You’ve had it with the creaky joints and the wider waistline. You’re tired of being tired, especially after breaking down and eating a carton of ice cream at 11 o’clock last night. This is going to be the year everything changes, right? You start the new year with good intentions, spending the first few weeks hitting the gym and eating salads. Then one day it’s sleeting outside, and you don’t feel like going to the gym. You’d rather stay home and eat a plate of freshly baked chocolate cookies. You feel like a failure for giving up so quickly on your good intentions. Sigh.
A Focus Word (or Phrase) for 2022
Hold on a second. Remember the old Chinese saying: “It is better to take many small steps in the right direction than to make a great leap forward only to stumble backward.” Or the more familiar: “A journey of a thousand miles begins with one small step.” Let “small steps” be your focus words for 2022, as you begin a journey to a happier, healthier and well lifestyle. Hancock Health is here to help with these suggestions for making little changes that lead to big goals.
Get out and walk
That journey of 1,000 miles really does start with one (small) step. Walking might not be as glamorous or popular as its faster-paced peers, like running and aerobic dance classes, but it does help your heart, blood pressure and blood sugar control. Regular walking may also reduce anxiety and depression. How far and often you walk is up to you. The pedometer manufacturers like to entice people with the goal of 10,000 daily steps. The Centers for Disease Control suggests logging 150 minutes of weekly activity. Walking is free and requires little investment. A nice pair of sneakers helps, and it’s always good to check in with your physician before starting any exercise routine.
Walking might not be so fun on colder days or when the weather is acting up, though. No worries! Hancock Wellness Centers have indoor walking tracks that keep you comfortable and dry. You can even participate in Walk With a Doc, a program where you meander alongside local physicians and healthcare professionals. Healthy snacks, coffee and blood pressure checks are also provided.
Ease into a better diet
You know you’re eating too much sugar and drinking too many calories with your daily sweet teas. You know the experts tell you to eat more fruits and vegetables, piling them on half your dinner plate and limiting yourself to a quarter plate each of whole grains and lean protein. That sounds great on the page, but you don’t like vegetables that much. Starting whole hog is likely to lead to failing. Instead of immediate, drastic dietary changes, consider small modifications. Can you add one extra fruit or vegetable each day to your menu? It doesn’t have to be fancy; a crisp apple or a serving of baby carrots as an afternoon snack count.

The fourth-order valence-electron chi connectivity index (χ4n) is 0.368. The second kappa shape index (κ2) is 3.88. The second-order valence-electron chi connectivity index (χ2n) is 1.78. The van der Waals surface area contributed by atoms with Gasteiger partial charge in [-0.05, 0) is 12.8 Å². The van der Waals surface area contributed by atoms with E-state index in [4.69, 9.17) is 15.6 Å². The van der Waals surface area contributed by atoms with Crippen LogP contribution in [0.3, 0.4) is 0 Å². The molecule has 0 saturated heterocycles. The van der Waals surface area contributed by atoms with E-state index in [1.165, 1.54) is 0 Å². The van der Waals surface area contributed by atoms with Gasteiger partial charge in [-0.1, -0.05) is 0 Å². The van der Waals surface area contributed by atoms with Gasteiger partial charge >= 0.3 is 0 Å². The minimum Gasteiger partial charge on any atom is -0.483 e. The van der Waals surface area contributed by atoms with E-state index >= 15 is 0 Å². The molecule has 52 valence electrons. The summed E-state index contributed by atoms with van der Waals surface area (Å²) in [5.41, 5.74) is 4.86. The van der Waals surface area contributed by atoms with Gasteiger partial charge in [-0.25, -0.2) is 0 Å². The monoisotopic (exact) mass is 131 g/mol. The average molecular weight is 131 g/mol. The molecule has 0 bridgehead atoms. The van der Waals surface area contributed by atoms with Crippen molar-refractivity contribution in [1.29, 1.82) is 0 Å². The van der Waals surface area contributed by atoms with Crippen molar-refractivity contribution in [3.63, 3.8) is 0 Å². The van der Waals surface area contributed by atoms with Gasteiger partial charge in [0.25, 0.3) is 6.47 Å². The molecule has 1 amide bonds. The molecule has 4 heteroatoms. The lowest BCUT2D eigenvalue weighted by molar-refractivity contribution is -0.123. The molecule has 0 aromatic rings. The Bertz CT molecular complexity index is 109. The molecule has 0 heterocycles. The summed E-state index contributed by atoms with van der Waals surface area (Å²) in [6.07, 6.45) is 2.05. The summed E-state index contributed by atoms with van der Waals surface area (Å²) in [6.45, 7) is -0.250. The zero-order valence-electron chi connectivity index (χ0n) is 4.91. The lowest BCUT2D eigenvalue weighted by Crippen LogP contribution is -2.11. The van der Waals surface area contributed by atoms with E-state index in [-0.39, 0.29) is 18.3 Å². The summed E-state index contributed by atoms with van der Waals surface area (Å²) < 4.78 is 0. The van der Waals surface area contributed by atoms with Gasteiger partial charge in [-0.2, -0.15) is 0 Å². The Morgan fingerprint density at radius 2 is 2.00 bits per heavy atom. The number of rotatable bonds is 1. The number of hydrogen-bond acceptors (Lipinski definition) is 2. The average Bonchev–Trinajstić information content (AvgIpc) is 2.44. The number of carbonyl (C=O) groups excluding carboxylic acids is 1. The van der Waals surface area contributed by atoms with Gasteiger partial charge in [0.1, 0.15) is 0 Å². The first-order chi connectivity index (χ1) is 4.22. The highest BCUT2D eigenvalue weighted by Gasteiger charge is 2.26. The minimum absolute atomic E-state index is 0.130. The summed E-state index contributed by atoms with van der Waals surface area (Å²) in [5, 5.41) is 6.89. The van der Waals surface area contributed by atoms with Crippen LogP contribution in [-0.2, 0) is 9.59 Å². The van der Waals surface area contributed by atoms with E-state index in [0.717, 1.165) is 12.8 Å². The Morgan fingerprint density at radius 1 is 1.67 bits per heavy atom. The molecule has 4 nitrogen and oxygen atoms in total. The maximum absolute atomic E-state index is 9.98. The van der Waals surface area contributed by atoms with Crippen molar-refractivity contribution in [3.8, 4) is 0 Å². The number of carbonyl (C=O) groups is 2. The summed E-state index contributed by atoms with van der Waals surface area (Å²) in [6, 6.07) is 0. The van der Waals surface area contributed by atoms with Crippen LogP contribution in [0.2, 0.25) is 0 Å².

Drink more water. Staying hydrated helps your body and brain work better. Yes, those sweet teas might help you with hydration, but the 100 calories in each cup will start to add up. Kick the sweetened beverage habit now, forcing yourself to alternate water with a sweetened beverage and increasing the amount of water each day. If you don’t like the taste of your home’s water, check out the various filtered waters, carbonated water or spring water at the grocery. Or, try a squirt of lemon in the water or infuse it with fresh fruit. Remember, you deserve to be healthy.
Mental health is important, too
Mental and physical health go together. Physical exercise can boost your mental health. On the other hand, depression and other mood disorders can leave you unmotivated and stuck on the sofa. It’s the 21st century, and there is a still a stigma associated with mental health. According to the National Institute of Mental Health, nearly one in five U.S. adults live with a mental illness. Don’t be ashamed to reach out for professional help. Hancock Health offers outpatient mental health and counseling services for adults, children and families.
Turn off those screens! Chances are, you’re reading this on a screen, whether it’s a computer, phone or tablet. That’s great, but it’s not healthy to be attached to your screen all day. Social media gives you a manufactured glimpse of people’s highlight reels, and your behind-the-scenes knowledge of your own life can’t measure up. Occasionally setting down the screen gives you a chance to get out and enjoy real-life relationships and conversations, which contribute to better mental health.
Invest in yourself
You don’t have to be rich to be healthy, but sometimes it helps to pay for a little professional help. Hancock Wellness Center memberships include access to clinical programs, educational programs, personal training, nutrition and weight-management programs and more. With three convenient locations, you can plug into a facility that’s close to home and offers no excuses for missing a workout.
Big changes can be daunting. But small steps don’t seem so scary, and each step forward reveals a new perspective. Let those small steps lead to bigger victories in your journey to wellness.